Lower speed limit to improve safety for Clive - Hastings highway


Christmas is coming early for road safety advocates in the Hawke's Bay, with signs due to go up shortly for a new reduced speed limit on State Highway 2 between Clive and Hastings.

NZ Transport Agency acting regional state highways manager Gordon Hart says signs will be erected before Christmas posting a new permanent speed limit of 80km/h, between the existing 70km/h zones at the southern end of Clive and just north of St Georges Road in Hastings.

Mr Hart says the lower speed limit follows an extensive period of investigations and consultation with Police, AA, Hastings District Council, Napier City Council, and the local community, following a 2006 petition from residents living in the vicinity of the highway asking the speed limit to be lowered.

Mr Hart says the speed limit is now officially gazetted at 80km/h, and new signs will be in place before Christmas. Mr Hart says the change reflects the increased extent of roadside development adjacent to the highway, which has substantiated the need for a reduced speed limit.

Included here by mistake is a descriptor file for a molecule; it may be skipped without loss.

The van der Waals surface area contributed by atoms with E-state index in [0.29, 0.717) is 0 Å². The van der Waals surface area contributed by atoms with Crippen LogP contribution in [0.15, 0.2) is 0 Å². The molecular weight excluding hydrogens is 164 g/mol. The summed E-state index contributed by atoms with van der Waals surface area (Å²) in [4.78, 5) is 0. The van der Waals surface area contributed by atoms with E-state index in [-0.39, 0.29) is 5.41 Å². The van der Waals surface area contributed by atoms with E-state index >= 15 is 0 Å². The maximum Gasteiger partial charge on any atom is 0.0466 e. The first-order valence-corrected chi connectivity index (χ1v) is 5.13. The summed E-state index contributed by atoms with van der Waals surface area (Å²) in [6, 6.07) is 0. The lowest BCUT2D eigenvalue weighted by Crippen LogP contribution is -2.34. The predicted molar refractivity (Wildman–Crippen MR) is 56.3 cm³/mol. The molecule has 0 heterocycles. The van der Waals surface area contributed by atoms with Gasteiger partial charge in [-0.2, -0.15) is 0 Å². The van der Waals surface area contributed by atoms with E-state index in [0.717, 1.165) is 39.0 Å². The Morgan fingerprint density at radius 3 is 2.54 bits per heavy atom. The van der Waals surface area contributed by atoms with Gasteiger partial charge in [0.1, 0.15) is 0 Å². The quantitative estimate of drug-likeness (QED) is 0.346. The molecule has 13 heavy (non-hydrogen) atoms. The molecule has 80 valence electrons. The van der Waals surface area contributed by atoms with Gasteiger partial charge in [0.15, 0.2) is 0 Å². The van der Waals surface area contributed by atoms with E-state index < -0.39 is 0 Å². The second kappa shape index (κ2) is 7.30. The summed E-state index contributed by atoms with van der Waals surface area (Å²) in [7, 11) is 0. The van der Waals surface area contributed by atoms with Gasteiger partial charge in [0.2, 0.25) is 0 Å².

"This is a busy road with a number of residents and businesses, and this lower speed limit acknowledges the importance of protecting the many members of the local community who live and work alongside the highway."

"We appreciate this is a long time coming, as there is an extensive process we need to follow, but we are really pleased to have this new speed limit in place and we are confident this reduction will lead to lower speeds and improved safety for both road users and residents."

"The total increase in travel time as a result of this speed reduction is just under one minute, and that's a small price to pay for a safer highway between these important centres."

Local police fully support the speed reduction and see this as a great example of the various road safety partners working together to make our roads safer, says Clint Adamson, Acting Senior Sergeant Eastern District Road Policing Group.

"There is no doubt that if vehicles are travelling at slower speeds then the potential impact from any crashes that do occur will be lessened."

"Drivers can expect to see high profile police patrols in the area to help reinforce the message that the speed limit has gone down."

The highway is identified as a high risk route by KiwiRAP, with a crash rate of 24 injury crashes per 100 million vehicle kilometres travelled, compared to the NZ average for all rural state highways of 18.